Europe’s Hidden Stimulus

When the European Council next meets, on February 7, it should look at private investment as a means to kick-start Europe’s stagnant economy. With the usual drivers of GDP growth constrained across Europe, the one economic sector able to spend is the non-financial corporate sector.

LONDON – When the European Council next meets, on February 7, it should look at private investment as a means to kick-start Europe’s stagnant economy. With the usual drivers of GDP growth constrained across Europe, the one economic sector able to spend is the non-financial corporate sector.

Indeed, publicly traded European companies had excess cash holdings of €750 billion ($1 trillion) in 2011, close to a 20-year high. Unlocking that cash would give Europe a much larger stimulus package than any government can provide. In 2011, for example, private investment in Europe totaled more than €2 trillion, compared to government investment of less than €300 billion.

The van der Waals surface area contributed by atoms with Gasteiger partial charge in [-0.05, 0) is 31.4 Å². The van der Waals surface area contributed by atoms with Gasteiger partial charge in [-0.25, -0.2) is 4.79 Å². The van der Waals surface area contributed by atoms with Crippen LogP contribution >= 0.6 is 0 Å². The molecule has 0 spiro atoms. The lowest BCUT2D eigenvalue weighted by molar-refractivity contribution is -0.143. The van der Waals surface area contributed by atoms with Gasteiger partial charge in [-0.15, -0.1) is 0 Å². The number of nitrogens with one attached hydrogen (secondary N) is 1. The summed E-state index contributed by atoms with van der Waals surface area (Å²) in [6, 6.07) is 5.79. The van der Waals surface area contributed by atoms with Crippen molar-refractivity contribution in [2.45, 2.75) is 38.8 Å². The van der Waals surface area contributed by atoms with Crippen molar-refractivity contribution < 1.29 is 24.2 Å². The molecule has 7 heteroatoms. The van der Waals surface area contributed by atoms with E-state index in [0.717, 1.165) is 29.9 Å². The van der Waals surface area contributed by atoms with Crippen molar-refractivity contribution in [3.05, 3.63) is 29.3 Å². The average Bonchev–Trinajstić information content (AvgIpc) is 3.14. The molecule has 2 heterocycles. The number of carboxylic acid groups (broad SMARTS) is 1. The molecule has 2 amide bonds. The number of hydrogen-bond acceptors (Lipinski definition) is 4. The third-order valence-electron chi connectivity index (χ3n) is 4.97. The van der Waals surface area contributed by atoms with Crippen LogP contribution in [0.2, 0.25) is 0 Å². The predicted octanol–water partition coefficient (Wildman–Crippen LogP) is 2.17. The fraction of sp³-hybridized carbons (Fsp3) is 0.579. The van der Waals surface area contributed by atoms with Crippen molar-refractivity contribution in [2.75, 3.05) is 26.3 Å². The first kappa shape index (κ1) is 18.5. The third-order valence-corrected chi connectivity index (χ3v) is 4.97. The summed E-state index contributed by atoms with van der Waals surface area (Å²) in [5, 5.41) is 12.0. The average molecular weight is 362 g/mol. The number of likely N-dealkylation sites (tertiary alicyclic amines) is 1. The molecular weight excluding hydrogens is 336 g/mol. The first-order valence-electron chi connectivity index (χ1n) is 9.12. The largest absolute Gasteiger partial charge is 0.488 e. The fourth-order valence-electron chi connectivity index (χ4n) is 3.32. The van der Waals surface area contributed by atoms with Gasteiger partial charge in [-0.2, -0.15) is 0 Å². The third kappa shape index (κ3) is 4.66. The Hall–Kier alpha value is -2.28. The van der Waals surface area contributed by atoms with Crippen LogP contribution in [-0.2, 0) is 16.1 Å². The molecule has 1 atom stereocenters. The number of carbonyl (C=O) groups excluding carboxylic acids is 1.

And yet, while trends among European economies have varied, private investment was, overall, the hardest-hit component of GDP during the crisis, plunging by more than €350 billion – ten times greater than the fall in private consumption and four times more than the decline in real GDP – between 2007 and 2011. The magnitude of the private-investment downturn was, in fact, unprecedented – and lies at the heart of Europe’s economic malaise.

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